"The houses do put us in a spot because we know they're morally wrong, but at the same time, they've been good for business and they've never caused any trouble. ... There are some people...good Christians...who are offended by the houses. But there are business people, also good Christians, who say 'I can't afford to lose that business.'

After so many years of looking the other way, why was legal action finally taken against Deadwood brothels?

On August 5, 1979, the Sioux Falls Argus Leader put Deadwood's age-old "tradition" in the merciless glare of state- wide publicity. Headlines boldly declared "Sex for hire as the law looks away" and "A chat with the madam of the house." Two investigative reporters described in frank detail their experiences in visiting the four houses under the guise of "shopping around."

Federal participation in the raid caused the most speculation. Since prostitution is not a federal crime, the FBI would not have bothered the hookers unless more serious criminal offenses were suspected.

They had apparently been under legal scrutiny for at least two years. An affidavit in court records from the state Department of Criminal Investigation dated back to May 1978.

One source told the Associated Press a federal grand jury was probing organized crime links to prostitution and the 1978 murder of a Kansas City man in Pennington County. Drugs, stolen goods violations and "white slavery" were also mentioned. One prostitute claimed teenage girls, as young as l4 or 15, had been sold by outlaw biker gang members into at least one of the houses.

Many local defenders of the prostitutes may not have been totally aware of some of the more nefarious activities in those upstairs rooms.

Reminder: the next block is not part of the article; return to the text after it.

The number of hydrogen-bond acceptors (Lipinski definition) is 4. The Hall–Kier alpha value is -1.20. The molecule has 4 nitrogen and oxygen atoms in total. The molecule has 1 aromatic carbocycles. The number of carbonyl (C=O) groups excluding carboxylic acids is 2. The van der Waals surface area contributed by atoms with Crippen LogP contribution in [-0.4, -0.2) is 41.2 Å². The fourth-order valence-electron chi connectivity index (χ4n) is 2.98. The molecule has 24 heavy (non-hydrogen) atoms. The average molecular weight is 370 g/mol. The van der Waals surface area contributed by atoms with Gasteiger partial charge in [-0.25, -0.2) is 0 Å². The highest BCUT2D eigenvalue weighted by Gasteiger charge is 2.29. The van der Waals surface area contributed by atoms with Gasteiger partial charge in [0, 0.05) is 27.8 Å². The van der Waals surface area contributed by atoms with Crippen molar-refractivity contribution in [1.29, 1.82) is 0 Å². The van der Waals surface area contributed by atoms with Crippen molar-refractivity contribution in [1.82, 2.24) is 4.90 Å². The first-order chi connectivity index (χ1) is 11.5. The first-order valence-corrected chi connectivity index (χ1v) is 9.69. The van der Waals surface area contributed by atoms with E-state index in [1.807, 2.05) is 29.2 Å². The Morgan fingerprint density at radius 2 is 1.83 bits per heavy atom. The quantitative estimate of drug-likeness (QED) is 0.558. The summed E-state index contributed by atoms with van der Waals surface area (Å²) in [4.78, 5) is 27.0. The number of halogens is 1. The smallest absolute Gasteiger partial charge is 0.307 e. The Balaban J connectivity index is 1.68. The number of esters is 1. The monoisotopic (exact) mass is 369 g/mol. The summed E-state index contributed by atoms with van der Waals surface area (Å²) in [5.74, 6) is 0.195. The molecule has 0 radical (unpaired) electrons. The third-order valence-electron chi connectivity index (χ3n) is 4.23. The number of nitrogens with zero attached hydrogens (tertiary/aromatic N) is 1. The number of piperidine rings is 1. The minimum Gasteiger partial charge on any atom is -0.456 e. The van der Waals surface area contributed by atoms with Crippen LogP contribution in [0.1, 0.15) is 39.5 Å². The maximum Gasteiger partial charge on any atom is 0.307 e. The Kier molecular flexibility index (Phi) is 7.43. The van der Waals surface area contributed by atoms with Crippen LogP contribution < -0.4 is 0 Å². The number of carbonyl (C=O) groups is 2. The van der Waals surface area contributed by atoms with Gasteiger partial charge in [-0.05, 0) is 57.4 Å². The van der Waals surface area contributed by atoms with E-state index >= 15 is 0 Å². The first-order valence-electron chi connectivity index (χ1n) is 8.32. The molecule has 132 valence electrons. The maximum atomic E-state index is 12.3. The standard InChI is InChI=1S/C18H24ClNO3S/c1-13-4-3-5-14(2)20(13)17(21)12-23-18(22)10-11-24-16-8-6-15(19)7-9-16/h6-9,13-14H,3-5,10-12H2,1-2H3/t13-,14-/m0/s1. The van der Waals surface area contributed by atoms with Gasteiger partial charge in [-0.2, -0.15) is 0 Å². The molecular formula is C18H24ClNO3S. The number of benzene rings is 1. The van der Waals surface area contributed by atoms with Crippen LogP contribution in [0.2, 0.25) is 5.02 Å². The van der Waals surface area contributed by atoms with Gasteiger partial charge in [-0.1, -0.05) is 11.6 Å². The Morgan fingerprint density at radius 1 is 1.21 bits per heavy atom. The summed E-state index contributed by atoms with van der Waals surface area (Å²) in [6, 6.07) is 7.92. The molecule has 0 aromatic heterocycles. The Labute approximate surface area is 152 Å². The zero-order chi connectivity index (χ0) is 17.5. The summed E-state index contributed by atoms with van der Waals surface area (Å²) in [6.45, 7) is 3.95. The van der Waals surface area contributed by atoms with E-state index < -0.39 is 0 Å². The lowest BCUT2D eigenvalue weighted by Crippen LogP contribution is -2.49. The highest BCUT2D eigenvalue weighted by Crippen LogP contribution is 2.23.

A former Lead resident recalls visiting the houses with other underage friends and, on one memorable occasion, being abruptly turned away from the back entrance with the warning, "The boys from Chicago are in." Before the back door was closed in their faces, he clearly recognized the distinctive odor of marijuana in heavy smoke clouds that permeated the back hallway.

After the l980 raid, most of the out-of-work girls faded into obscurity, although Purple Door madam Pam Holliday continued to make national and local news for many months. She briefly cashed in on her celebrity status by loaning her name to a small lounge on Rapid City's tourist corridor, Mount Rushmore Road. As manager of "Pam's Other Door," Ms. Holliday admitted she sometimes had to discourage bar patrons seeking to purchase more than a beer.

They ought to know I wouldn't try and do that again. I just tell them, 'Hey, I don't know where the girls are.' It's a part of my life that's over. If I was supposed to be a madam, I would still be in Deadwood.

Insisting she was just a working girl, trying to pay for mounting legal bills while awaiting trial, Pam commented, "There's not much call for a madam at the local unemployment office."

Her tenure as a legitimate businesswoman ended with a conviction and subsequent prison sentence for tax evasion.

Another "girl" moved to Nevada to continue practicing the profession she knew best. She got out of the business in 1981 and returned to Deadwood where, in the late l980s, she conducted tourists through her former place of employment.

After watching a national television production featuring Deadwood, "April" phoned the Bullock Hotel from her present East Coast home. She told the desk clerk she had worked at the Green Door in the early 70s and was amazed to see how much the town had changed in the past 20 years.

The girls of the gulch may be gone, but they are certainly not forgotten in the town where prostitution was so closely interwoven into the fabric of daily life.

Deadwood not only respects old traditions -- it celebrates them -- in parades, musical revues and stories endlessly re-told.

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Copyright 1997  Deadwood Magazine